Rona appears again in Jigsaw, which Klett described as psychological suspense "at its best." In this novel Rona is writing a series of articles on Buckford, a charming English village that will soon celebrate its 800th anniversary. Eager to explore the hamlet's history, she takes lodgings in Buckford and sets about interviewing local inhabitants. One of them, the quirky aunt of Rona's landlady, hints that there is a dark secret behind the death years ago of a four-year-old girl in the village. No sooner does she receive this information than Rona is attacked by a stranger and Aunt Edna turns up dead. This is more than enough to convince Rona that all is not right in this seemingly perfect town, and she decides to find out what Buckford has been hiding all these years. Melton enjoyed the book's "clever plotting" and "appealing characters."
Rona encounters a different sort of challenge in Person or Persons Unknown, in which she meets a young woman, Zara Crane, who is seeking the identity of her father. Zara was adopted as a baby after her mother, Gemma, was murdered, and no one knows who Zara's father was. Now that Zara is pregnant, she feels it is important to know her real heritage and hopes that Rona will be able to help her discover her father's identity. When Rona begins asking questions, people who had known Zara's mother get upset, and the amateur sleuth is warned off by threatening phone calls and email messages. As Rona investigates further, she discovers that one of Gemma's former lovers, Jonathan, is currently involved with Rona's twin sister; another is a student of Rona's artist husband, Max. Rona solves the mystery, but not before considerably more intrigue and threats to her own life. Melton found the book to be "cleverly plotted and fluidly written."
In A Family Concern Rona and her twin sister, Lindsey, agree to help a friend investigate the source of her sister-in-law Freya's terrible nightmares. Clues suggest some disturbing facts about Freya's childhood, including an episode when, at age three, the girl wandered off and was found scratched and apparently traumatized on the same day that her mother disappeared with a lover. A writer for Kirkus Reviews called this novel "another hit" in the Rona Parish series.
Rogue in Porcelain finds Rona working on an article about the Curzon family, who run a china factory that is one of the town of Marsborough's most prominent businesses. To celebrate the company's 150th anniversary, Curzon plans to introduce a special new line of china, "Project Genesis." But this line, Rona finds, has implications that point to something sinister in the firm's history. Though describing the intrigue here as relatively tame, a reviewer for Publishers Weekly concluded that the novel is a satisfying traditional mystery. Melton appreciated the book's "inventive plot" and "engaging heroine."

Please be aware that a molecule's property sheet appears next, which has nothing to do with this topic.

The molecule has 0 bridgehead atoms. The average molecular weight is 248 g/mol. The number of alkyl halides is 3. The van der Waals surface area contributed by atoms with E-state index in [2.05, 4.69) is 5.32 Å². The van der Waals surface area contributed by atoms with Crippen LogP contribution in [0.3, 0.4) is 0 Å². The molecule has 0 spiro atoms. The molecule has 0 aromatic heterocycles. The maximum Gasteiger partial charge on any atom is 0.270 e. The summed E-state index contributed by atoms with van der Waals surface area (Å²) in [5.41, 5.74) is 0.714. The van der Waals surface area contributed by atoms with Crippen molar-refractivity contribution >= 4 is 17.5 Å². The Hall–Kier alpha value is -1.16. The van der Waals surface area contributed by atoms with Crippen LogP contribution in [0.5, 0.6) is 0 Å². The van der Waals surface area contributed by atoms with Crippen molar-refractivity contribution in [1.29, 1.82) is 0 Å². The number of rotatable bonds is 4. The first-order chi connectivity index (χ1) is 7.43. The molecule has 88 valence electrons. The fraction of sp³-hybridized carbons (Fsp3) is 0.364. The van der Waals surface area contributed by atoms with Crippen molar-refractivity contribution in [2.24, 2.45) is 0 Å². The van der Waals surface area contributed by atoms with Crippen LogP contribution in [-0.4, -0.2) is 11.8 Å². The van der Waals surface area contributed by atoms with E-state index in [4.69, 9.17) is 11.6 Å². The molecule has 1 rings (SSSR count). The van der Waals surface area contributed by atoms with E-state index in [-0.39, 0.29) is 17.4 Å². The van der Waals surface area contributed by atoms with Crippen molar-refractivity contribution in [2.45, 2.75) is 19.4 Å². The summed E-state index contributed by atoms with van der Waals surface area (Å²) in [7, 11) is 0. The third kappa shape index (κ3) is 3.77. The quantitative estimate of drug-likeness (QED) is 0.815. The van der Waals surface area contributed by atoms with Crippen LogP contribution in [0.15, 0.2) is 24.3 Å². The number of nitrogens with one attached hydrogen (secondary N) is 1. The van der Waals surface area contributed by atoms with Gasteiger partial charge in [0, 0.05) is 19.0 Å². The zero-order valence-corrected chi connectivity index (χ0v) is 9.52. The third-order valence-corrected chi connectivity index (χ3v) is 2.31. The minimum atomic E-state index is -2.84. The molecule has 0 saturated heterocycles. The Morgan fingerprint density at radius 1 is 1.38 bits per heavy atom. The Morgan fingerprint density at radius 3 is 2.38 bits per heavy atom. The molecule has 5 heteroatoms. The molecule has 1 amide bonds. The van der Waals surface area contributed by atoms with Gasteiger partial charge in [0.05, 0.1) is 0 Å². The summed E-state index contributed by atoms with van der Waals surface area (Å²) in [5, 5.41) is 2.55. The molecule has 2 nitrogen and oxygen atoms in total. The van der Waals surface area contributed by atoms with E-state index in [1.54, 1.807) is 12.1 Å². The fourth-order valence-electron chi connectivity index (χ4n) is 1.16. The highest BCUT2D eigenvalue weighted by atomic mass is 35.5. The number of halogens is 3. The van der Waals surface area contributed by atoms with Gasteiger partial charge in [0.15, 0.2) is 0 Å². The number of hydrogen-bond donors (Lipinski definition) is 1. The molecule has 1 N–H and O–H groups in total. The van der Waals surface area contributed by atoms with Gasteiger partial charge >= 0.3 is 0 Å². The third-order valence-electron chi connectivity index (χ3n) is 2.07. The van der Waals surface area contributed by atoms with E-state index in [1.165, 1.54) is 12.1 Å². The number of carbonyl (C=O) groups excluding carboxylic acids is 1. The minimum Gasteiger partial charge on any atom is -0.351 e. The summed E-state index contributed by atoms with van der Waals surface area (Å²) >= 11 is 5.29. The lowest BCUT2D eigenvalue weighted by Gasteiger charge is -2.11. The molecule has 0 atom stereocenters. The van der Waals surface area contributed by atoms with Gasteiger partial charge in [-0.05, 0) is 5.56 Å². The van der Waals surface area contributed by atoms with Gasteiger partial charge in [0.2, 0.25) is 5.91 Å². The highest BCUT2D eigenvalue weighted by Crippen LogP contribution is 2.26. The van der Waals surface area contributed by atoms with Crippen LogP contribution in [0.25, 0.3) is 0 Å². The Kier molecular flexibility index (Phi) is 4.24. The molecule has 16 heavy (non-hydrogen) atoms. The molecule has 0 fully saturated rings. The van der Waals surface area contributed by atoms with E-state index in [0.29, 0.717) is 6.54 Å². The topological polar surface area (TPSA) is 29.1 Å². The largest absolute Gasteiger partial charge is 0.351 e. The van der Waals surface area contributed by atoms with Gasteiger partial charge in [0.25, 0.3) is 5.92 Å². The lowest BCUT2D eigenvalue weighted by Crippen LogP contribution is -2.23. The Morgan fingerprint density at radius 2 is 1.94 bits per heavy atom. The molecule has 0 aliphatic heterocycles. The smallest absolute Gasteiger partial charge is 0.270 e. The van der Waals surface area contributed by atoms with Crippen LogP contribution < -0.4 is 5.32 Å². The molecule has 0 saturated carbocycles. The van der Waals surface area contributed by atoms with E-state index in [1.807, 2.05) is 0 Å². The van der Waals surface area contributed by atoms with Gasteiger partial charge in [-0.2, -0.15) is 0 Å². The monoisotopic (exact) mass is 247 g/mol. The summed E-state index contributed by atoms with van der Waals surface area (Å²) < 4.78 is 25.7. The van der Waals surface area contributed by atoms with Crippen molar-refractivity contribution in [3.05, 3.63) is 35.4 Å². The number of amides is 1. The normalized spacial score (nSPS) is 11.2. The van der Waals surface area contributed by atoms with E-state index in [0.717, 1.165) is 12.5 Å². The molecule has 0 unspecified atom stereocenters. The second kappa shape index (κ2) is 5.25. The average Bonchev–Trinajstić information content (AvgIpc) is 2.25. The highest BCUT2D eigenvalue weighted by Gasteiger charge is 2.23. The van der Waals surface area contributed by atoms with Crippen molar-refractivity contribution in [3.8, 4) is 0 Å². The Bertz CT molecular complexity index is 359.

BIOGRAPHICAL AND CRITICAL SOURCES:
St. James Guide to Crime and Mystery Writers, 4th edition, St. James Press (Detroit, MI), 1996.
Booklist, April 15, 1997, Ilene Cooper, review of Motive for Murder, p. 1403; April 15, 1998, Ilene Cooper, review of Dangerous Deception, p. 1382; August 1, 1999, John Rowen, review of Eleven That Went up to Heaven, p. 2033; September 1, 2002, Emily Melton, review of Fathers and Daughters, p. 57; May 1, 2003, Emily Melton, review of Brought to Book, p. 1544; May 1, 2004, Emily Melton, review of Jigsaw, p. 1508; April 1, 2005, Jeanette Larson, review of Jigsaw, p. 1400; March 15, 2006, Emily Melton, review of A Family Concern, p. 32; February 15, 2007, Emily Melton, review of Rogue in Porcelain, p. 41.
Kirkus Reviews, March 1, 2006, review of A Family Concern, p. 209.
Library Journal, July 16, 1986, Jo Ann Vicarel, review of A Shroud for Delilah, p. 115; March 1, 1988, Rex E. Klett, review of The Nine Bright Shiners, p. 79; March 1, 1995, Rex E. Klett, review of Three, Three, the Rivals, p. 106; January 1, 1996, Rex E. Klett, review of The Gospel Makers, p. 149; April 1, 1997, Rex E. Klett, review of Motive for Murder, p. 133; March 1, 2000, Rex E. Klett, review of The Ten Commandments, p. 128; September 1, 2001, Rex E. Klett, review of Past Shadows, p. 238; July 1, 2003, Rex E. Klett, review of Brought to Book, p. 129; June 1, 2004, Rex E. Klett, review of Jigsaw, p. 108; June 1, 2005, Rex E. Klett, review of Person or Persons Unknown, p. 107.
New Law Journal, August 8, 1997, Natasha Cooper, review of The Ten Commandments, p. 1208.
Publishers Weekly, January 9, 1987, review of Pretty Maids All in a Row, p. 84; December 16, 1988, review of Six Proud Walkers, p. 71; February 13, 1995, review of Three, Three, the Rivals, p. 108; December 11, 1995, review of The Macbeth Prophecy, p. 59; January 8, 1996, review of The Gospel Makers, p. 61; October 28, 1996, review of I'll Sing You a Two-O, p. 61; February 24, 1997, review of Motive for Murder, p. 67; April 1, 1997; October 19, 1998, review of One Is One and All Alone, p. 58; March 6, 2000, review of The Ten Commandments, p. 87; July 30, 2001, review of Past Shadows, p. 65; March 5, 2007, review of Rogue in Porcelain, p. 43.
Times (London, England), April 23, 1986.